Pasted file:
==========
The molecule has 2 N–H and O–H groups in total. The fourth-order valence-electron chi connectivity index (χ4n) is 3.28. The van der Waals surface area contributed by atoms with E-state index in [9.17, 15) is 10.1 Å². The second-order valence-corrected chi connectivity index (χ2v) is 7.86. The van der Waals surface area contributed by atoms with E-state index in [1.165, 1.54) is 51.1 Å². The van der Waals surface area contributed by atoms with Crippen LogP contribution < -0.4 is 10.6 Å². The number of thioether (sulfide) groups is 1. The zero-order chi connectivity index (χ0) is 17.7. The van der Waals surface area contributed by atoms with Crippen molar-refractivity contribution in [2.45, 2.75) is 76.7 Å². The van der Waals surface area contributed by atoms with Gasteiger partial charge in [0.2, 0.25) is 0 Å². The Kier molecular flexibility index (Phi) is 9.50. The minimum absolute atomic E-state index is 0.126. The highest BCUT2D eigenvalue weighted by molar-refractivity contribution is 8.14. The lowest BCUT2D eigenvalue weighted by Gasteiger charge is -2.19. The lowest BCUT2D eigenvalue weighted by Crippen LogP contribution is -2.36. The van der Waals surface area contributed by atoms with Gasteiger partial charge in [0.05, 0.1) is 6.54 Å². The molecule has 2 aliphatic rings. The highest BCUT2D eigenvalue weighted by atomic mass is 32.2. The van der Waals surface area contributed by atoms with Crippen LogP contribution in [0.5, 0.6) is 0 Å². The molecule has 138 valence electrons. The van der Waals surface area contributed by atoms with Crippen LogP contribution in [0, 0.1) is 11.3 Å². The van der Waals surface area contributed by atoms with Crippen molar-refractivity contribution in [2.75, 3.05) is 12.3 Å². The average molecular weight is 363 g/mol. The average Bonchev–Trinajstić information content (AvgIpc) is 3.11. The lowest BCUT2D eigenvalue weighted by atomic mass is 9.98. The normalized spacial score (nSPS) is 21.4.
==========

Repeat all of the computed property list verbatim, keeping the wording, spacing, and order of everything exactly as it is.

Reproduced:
The molecule has 2 N–H and O–H groups in total. The fourth-order valence-electron chi connectivity index (χ4n) is 3.28. The van der Waals surface area contributed by atoms with E-state index in [9.17, 15) is 10.1 Å². The second-order valence-corrected chi connectivity index (χ2v) is 7.86. The van der Waals surface area contributed by atoms with E-state index in [1.165, 1.54) is 51.1 Å². The van der Waals surface area contributed by atoms with Crippen LogP contribution < -0.4 is 10.6 Å². The number of thioether (sulfide) groups is 1. The zero-order chi connectivity index (χ0) is 17.7. The van der Waals surface area contributed by atoms with Crippen molar-refractivity contribution in [2.45, 2.75) is 76.7 Å². The van der Waals surface area contributed by atoms with Gasteiger partial charge in [0.2, 0.25) is 0 Å². The Kier molecular flexibility index (Phi) is 9.50. The minimum absolute atomic E-state index is 0.126. The highest BCUT2D eigenvalue weighted by molar-refractivity contribution is 8.14. The lowest BCUT2D eigenvalue weighted by Gasteiger charge is -2.19. The lowest BCUT2D eigenvalue weighted by Crippen LogP contribution is -2.36. The van der Waals surface area contributed by atoms with Gasteiger partial charge in [0.05, 0.1) is 6.54 Å². The molecule has 2 aliphatic rings. The highest BCUT2D eigenvalue weighted by atomic mass is 32.2. The van der Waals surface area contributed by atoms with Crippen LogP contribution in [0.5, 0.6) is 0 Å². The molecule has 138 valence electrons. The van der Waals surface area contributed by atoms with Crippen LogP contribution in [0, 0.1) is 11.3 Å². The van der Waals surface area contributed by atoms with Crippen molar-refractivity contribution in [2.75, 3.05) is 12.3 Å². The average molecular weight is 363 g/mol. The average Bonchev–Trinajstić information content (AvgIpc) is 3.11. The lowest BCUT2D eigenvalue weighted by atomic mass is 9.98. The normalized spacial score (nSPS) is 21.4.